Around the NFC West: 49ers' WR decision

October, 12, 2011
10/12/11
8:11
AM ET
On the surface, the San Francisco 49ers's decision to sign Brett Swain over more established receivers doesn't make much sense.

Why not sign one of the veterans they brought in for a tryout? T.J. Houshmandzadeh, Chris Chambers and Brian Finneran have combined for 1,394 career receptions. Swain, meanwhile, has six receptions in only 22 games, with no touchdowns.

Signing Swain makes sense only in the context of special teams. He played extensively on the Green Bay Packers' special-teams units last season. Of the more accomplished veterans brought in for tryouts, only Finneran played on special teams last season, and only then in a limited role. He's 35 years old. Swain is 26. The fourth receiver on a game-day roster generally must contribute on special teams, particularly for an offense that keeps two tight ends on the field as frequently as the 49ers do.

Matt Maiocco of CSNBayArea.com says the 49ers did not immediately announce the move to add Swain because the team was still deciding how to clear a roster spot. Noted: That suggests the team isn't ready to place Josh Morgan on injured reserve even though Morgan required surgery to repair the broken leg he suffered making a sideline reception during the final minutes of the 49ers' 48-3 victory over Tampa Bay.

Also from Maiocco: a player-by-player review of the 49ers' offense against the Bucs.

More from Maiocco: a look at the defensive players as well.

Daniel Brown of the San Jose Mercury News checks in with Jerry Rice for thoughts on Alex Smith's improved play this season. Rice: "You can tell [Smith] is more relaxed. He's not holding on to the ball. His decision-making is so much better. The ball is out of his hands just like that. I think as long as they continue that, they're going to have success. All these guys, everybody pitched in -- Frank Gore. Carlos Rogers. Delanie Walker. Vernon Davis. The weight is not on Smith's shoulders, and I think that's why he's playing so well."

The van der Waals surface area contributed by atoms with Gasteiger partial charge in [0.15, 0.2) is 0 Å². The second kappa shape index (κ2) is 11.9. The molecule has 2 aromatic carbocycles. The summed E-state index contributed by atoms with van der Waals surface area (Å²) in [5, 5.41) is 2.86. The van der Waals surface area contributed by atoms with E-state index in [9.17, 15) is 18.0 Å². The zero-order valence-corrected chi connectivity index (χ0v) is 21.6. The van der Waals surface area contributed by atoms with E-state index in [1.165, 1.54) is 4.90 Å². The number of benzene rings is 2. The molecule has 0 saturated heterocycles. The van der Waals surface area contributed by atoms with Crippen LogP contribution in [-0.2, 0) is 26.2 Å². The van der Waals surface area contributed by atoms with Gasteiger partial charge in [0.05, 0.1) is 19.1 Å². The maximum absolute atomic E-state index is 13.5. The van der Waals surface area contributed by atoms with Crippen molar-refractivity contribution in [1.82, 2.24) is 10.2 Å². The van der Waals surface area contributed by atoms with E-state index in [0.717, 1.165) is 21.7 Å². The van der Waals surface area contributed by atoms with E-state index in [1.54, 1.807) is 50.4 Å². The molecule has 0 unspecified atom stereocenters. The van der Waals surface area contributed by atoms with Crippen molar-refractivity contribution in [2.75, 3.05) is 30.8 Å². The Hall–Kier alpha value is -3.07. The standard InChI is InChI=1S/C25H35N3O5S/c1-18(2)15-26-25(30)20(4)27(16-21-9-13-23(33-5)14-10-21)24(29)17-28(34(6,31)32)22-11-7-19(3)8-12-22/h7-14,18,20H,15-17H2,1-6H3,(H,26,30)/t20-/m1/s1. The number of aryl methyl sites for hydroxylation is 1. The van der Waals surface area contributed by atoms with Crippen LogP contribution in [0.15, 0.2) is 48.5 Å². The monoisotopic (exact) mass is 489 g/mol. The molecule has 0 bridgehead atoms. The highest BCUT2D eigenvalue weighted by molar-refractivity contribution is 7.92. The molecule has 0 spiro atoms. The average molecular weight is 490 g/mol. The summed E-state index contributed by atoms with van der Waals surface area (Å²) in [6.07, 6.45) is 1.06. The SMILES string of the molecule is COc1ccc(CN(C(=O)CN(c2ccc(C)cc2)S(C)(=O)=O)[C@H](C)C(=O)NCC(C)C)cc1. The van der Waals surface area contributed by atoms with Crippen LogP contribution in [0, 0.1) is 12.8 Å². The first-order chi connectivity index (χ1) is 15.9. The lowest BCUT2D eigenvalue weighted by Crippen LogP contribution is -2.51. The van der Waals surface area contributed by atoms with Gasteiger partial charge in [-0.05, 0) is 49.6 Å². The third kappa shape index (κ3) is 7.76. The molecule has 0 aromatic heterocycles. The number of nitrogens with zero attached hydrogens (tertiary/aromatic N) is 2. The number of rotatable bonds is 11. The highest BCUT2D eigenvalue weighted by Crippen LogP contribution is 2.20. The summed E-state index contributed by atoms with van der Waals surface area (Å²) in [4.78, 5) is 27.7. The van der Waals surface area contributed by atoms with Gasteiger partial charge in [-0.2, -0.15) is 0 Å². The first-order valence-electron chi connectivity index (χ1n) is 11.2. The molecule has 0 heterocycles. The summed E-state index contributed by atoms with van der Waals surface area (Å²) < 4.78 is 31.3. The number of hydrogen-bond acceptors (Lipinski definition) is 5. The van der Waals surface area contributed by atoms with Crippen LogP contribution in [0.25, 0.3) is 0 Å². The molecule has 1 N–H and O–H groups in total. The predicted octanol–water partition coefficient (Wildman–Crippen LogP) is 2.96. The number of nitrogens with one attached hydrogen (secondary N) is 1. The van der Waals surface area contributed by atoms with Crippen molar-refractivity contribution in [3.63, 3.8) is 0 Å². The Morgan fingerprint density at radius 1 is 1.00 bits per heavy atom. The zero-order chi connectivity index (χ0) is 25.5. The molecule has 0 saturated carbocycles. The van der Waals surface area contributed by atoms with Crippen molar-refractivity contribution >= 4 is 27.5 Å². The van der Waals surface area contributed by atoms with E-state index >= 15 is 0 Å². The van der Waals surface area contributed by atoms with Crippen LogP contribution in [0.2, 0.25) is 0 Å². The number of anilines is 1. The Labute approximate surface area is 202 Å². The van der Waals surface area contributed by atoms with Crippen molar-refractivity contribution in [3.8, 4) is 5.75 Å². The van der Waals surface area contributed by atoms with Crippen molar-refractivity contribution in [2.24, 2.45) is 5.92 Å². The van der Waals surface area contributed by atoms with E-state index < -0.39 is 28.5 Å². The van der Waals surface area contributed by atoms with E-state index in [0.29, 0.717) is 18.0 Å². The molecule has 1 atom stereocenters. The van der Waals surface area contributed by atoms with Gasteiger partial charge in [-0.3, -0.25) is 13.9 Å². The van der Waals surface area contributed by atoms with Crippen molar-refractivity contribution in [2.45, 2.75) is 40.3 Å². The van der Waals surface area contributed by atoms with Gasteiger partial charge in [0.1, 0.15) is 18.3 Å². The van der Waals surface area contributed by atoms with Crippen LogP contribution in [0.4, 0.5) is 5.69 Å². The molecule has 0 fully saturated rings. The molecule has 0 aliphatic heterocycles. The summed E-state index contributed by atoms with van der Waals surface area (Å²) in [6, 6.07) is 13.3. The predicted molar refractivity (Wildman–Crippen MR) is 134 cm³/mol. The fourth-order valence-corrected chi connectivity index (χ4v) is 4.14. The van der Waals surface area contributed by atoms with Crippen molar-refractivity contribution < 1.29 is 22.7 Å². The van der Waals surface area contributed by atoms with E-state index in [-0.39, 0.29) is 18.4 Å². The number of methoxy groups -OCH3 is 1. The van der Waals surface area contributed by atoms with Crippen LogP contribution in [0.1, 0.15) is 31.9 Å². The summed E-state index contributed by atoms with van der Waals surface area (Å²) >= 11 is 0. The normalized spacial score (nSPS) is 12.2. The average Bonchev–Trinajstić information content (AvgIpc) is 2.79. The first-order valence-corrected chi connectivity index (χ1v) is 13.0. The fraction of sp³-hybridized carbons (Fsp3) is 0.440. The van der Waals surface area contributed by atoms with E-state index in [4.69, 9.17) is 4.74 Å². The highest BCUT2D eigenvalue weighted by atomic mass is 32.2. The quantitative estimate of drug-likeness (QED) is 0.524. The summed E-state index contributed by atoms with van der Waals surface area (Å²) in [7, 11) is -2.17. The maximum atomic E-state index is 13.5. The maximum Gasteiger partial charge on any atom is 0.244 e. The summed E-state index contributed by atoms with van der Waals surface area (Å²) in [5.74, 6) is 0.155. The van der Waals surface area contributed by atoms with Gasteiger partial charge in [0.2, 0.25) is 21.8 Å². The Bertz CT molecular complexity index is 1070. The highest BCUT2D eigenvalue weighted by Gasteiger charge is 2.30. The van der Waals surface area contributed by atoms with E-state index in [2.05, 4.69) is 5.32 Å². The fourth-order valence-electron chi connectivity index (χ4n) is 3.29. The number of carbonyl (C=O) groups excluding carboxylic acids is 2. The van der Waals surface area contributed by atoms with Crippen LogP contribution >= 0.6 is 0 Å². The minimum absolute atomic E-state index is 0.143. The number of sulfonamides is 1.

Dave Boling of the Tacoma News Tribune says Tom Cable, like the Seahawks' offensive line, is getting better these days. Cable recently underwent major back surgery. Cable: "It’s an old injury that all of a sudden got really bad. So the choice is either you lose the use of your left leg or you go get this done and now you can move forward. I feel great -- it obviously worked. The incision is a big one, so that’s the only real negative left … just letting that heal up."

Clare Farnsworth of seahawks.com says quarterback Charlie Whitehurst runs through the team's no-huddle offense in unconventional places, including when he's trying to fall asleep at the team hotel. Whitehurst: "I’ve often wondered if people can hear me through the walls."

Jim Thomas of the St. Louis Post-Dispatch checks in with current Rams players with roots on the Packers' roster, notably Al Harris, who opened last season on the physically unable to perform list, then was released in November. Thomas: "Harris told the Journal Sentinel at the time that Packers coach Mike McCarthy and general manager Ted Thompson led him on, giving him the false impression that he still fit into the team's plans as he completed the PUP-list process. But that was then. With the season-ending knee injury to Bradley Fletcher during the Rams' bye week, Harris might start Sunday against his old team. So Harris is concentrating on the here and now, not a stroll down memory lane."

Kent Somers of the Arizona Republic explains the gap between public comments from Cardinals quarterback Kevin Kolb and coach Ken Whisenhunt regarding whether players are showing up for meetings on time. Somers: "According to sources, (Whisenhunt) told his players that too many details were being ignored, that the sloppiness wasn't going to be tolerated, that it was time to stop sliding into meetings seconds before they were scheduled to start. That speech prompted quarterback Kevin Kolb to tell reporters Sunday that his head coach 'hit the nail on the head. We have to get more detail-oriented. It starts with meetings, showing up to work on time, getting in early, getting your work done, and all the stuff a professional is supposed to do. Maybe it takes a game like this to figure out.'"

Also from Somers: a look at key areas where the Cardinals need to improve.

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